UC Berkeley College Republicans excluded from coalition town hall meeting

Eugene W. Lau/Staff
Community members assemble in the Rochdale apartments Common Room to discuss the Increase Diversity Bake Sale event being held September 27, 2011 on Upper Sproul Plaza. - Eugene W. Lau

Members of the Berkeley College Republicans were excluded from the town hall meeting of a coalition of UC Berkeley students seeking to promote multiculturalism and open dialogue on Friday night.

The coalition was meeting to discuss a response to the highly controversial “Increase Diversity Bake Sale” being organized by the campus Republican organization.

The bake sale plans to incorporate a sliding price scale, with students being charged based on their race and sex. Prices begin at $2 for whites and drop incrementally based on race or ethnicity down to 25 cents for Native Americans.

The meeting originated in the Rochdale Village Apartments and was subsequently moved to the Multicultural Community Center in the Martin Luther King Jr. Student Union, where over 200 people were in attendance.

According to Berkeley College Republicans President Shawn Lewis, a member of the Republican group who gained access to the meeting later that night in the campus multicultural center, an announcement was made barring admittance to Republicans and members of the press.

“We were told that we were not part of the community that needed healing and refused entrance to the meeting,” said Mia Lincoln, external vice president of the Berkeley College Republicans.

Salih Muhammad, one of the leaders of the student coalition, said the Republicans were in fact asked to leave because the meeting was meant to be a venting opportunity for the community.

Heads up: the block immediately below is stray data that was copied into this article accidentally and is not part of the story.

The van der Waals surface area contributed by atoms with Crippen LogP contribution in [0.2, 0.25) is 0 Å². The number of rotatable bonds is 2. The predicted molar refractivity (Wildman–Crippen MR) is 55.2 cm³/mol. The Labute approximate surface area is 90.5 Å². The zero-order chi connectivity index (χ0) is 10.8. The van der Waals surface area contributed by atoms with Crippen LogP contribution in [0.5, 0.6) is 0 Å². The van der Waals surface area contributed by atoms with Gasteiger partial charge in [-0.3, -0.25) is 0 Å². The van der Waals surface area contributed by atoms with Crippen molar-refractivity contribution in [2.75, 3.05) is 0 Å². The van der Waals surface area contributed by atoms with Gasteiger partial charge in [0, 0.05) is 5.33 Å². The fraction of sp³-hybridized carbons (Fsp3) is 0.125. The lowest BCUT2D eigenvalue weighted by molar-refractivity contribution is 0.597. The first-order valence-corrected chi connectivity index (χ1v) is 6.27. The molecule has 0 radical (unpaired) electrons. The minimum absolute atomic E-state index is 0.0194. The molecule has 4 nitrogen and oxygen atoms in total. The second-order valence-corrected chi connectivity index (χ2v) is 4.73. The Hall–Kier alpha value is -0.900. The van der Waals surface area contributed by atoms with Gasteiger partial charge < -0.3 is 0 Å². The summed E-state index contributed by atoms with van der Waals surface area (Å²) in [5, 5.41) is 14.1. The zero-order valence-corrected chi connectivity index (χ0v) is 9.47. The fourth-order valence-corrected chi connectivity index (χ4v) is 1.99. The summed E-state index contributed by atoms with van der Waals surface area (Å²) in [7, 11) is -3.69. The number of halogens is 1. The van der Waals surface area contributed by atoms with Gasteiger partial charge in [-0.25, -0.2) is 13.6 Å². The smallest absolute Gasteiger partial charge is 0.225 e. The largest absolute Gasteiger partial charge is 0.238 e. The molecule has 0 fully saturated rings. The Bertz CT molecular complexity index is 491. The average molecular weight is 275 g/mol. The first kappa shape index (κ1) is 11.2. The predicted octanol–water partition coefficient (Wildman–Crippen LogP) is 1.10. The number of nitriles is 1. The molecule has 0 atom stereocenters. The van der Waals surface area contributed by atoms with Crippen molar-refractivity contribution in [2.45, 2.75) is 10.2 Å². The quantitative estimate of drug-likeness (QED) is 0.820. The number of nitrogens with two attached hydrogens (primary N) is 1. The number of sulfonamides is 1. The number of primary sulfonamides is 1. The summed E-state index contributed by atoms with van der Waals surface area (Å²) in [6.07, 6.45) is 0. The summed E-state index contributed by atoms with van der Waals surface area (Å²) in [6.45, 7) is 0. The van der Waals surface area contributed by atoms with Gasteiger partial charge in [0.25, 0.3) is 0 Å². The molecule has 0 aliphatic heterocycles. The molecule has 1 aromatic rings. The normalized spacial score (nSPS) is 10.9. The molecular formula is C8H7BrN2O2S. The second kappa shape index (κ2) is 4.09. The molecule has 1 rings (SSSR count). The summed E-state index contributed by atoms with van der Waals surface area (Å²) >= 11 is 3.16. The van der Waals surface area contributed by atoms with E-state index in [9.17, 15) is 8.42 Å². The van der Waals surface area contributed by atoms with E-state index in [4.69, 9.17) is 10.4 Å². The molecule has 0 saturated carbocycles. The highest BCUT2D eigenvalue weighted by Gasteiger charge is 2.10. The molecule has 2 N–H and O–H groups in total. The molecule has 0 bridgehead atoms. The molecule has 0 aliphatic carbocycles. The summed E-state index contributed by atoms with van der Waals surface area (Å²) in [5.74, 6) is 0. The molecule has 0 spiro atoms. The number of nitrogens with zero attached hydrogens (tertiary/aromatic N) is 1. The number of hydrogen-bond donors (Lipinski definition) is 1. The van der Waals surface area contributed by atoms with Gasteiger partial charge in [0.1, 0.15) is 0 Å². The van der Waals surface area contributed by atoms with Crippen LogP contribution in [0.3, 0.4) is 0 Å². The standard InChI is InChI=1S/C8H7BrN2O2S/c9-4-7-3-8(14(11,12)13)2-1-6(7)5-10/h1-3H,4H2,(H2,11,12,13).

“If someone slapped you in the face and you were gathering with your family to grieve and cry, then it would be hugely inappropriate for the person who slapped you to show up and try to explain it,” said Ruben Canedo, another leader of the student coalition.

Muhammad added that the Berkeley College Republicans had not shown disrespect at the meeting — rather, the reason for their exclusion was the bake sale itself.

The bylaws of the multicultural center state that “events must be open to the entire campus community.”

Muhammad said it was important for attendees to feel comfortable at the meeting, which they could not if the Berkeley College Republicans were present.

“We were told by Salih that this meeting is for their community, not ours,” Lewis said. “I am totally comfortable saying we were very respectful and not disruptive.”

According to the center’s official website, its goal is to “Provide an educational space for the critical study and practice of multiculturalism.”

Although Canedo said that excluding certain groups may have violated the center’s policy, it was the correct course of action at the time.

“The most important part of the meeting was the security and health of those involved, so we feel like we made the correct decision,” he said.